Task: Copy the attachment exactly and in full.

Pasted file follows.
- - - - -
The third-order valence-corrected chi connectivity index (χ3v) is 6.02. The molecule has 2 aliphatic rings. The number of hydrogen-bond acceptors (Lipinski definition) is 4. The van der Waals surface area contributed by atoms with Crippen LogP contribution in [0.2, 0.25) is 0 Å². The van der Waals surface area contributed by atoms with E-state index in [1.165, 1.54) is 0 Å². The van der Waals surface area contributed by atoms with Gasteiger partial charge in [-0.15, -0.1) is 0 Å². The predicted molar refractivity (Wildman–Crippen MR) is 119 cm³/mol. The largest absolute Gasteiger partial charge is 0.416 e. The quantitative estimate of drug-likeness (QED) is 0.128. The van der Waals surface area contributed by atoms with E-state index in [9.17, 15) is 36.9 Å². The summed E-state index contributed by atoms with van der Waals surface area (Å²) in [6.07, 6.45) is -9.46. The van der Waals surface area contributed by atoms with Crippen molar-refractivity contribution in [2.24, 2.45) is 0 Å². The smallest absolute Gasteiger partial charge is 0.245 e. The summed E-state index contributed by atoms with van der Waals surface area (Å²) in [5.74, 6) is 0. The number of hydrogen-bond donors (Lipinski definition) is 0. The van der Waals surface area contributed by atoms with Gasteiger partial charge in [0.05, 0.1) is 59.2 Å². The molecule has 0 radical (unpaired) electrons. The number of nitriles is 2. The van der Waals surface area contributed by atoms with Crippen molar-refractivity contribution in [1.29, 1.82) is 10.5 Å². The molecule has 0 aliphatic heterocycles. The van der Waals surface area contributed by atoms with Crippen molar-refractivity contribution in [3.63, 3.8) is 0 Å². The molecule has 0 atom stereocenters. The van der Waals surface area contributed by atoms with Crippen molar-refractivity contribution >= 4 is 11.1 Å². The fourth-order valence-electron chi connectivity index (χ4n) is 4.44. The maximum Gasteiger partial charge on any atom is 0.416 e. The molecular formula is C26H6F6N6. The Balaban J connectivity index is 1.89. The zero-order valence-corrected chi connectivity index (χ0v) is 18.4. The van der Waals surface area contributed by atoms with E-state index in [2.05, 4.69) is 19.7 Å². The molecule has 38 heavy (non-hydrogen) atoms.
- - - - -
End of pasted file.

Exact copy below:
The third-order valence-corrected chi connectivity index (χ3v) is 6.02. The molecule has 2 aliphatic rings. The number of hydrogen-bond acceptors (Lipinski definition) is 4. The van der Waals surface area contributed by atoms with Crippen LogP contribution in [0.2, 0.25) is 0 Å². The van der Waals surface area contributed by atoms with E-state index in [1.165, 1.54) is 0 Å². The van der Waals surface area contributed by atoms with Gasteiger partial charge in [-0.15, -0.1) is 0 Å². The predicted molar refractivity (Wildman–Crippen MR) is 119 cm³/mol. The largest absolute Gasteiger partial charge is 0.416 e. The quantitative estimate of drug-likeness (QED) is 0.128. The van der Waals surface area contributed by atoms with E-state index in [9.17, 15) is 36.9 Å². The summed E-state index contributed by atoms with van der Waals surface area (Å²) in [6.07, 6.45) is -9.46. The van der Waals surface area contributed by atoms with Crippen molar-refractivity contribution in [2.24, 2.45) is 0 Å². The smallest absolute Gasteiger partial charge is 0.245 e. The summed E-state index contributed by atoms with van der Waals surface area (Å²) in [5.74, 6) is 0. The number of hydrogen-bond donors (Lipinski definition) is 0. The van der Waals surface area contributed by atoms with Gasteiger partial charge in [0.05, 0.1) is 59.2 Å². The molecule has 0 radical (unpaired) electrons. The number of nitriles is 2. The van der Waals surface area contributed by atoms with Crippen molar-refractivity contribution in [1.29, 1.82) is 10.5 Å². The molecule has 0 aliphatic heterocycles. The van der Waals surface area contributed by atoms with Crippen molar-refractivity contribution in [3.63, 3.8) is 0 Å². The molecule has 0 atom stereocenters. The van der Waals surface area contributed by atoms with Crippen molar-refractivity contribution >= 4 is 11.1 Å². The fourth-order valence-electron chi connectivity index (χ4n) is 4.44. The maximum Gasteiger partial charge on any atom is 0.416 e. The molecular formula is C26H6F6N6. The Balaban J connectivity index is 1.89. The zero-order valence-corrected chi connectivity index (χ0v) is 18.4. The van der Waals surface area contributed by atoms with E-state index in [2.05, 4.69) is 19.7 Å². The molecule has 38 heavy (non-hydrogen) atoms.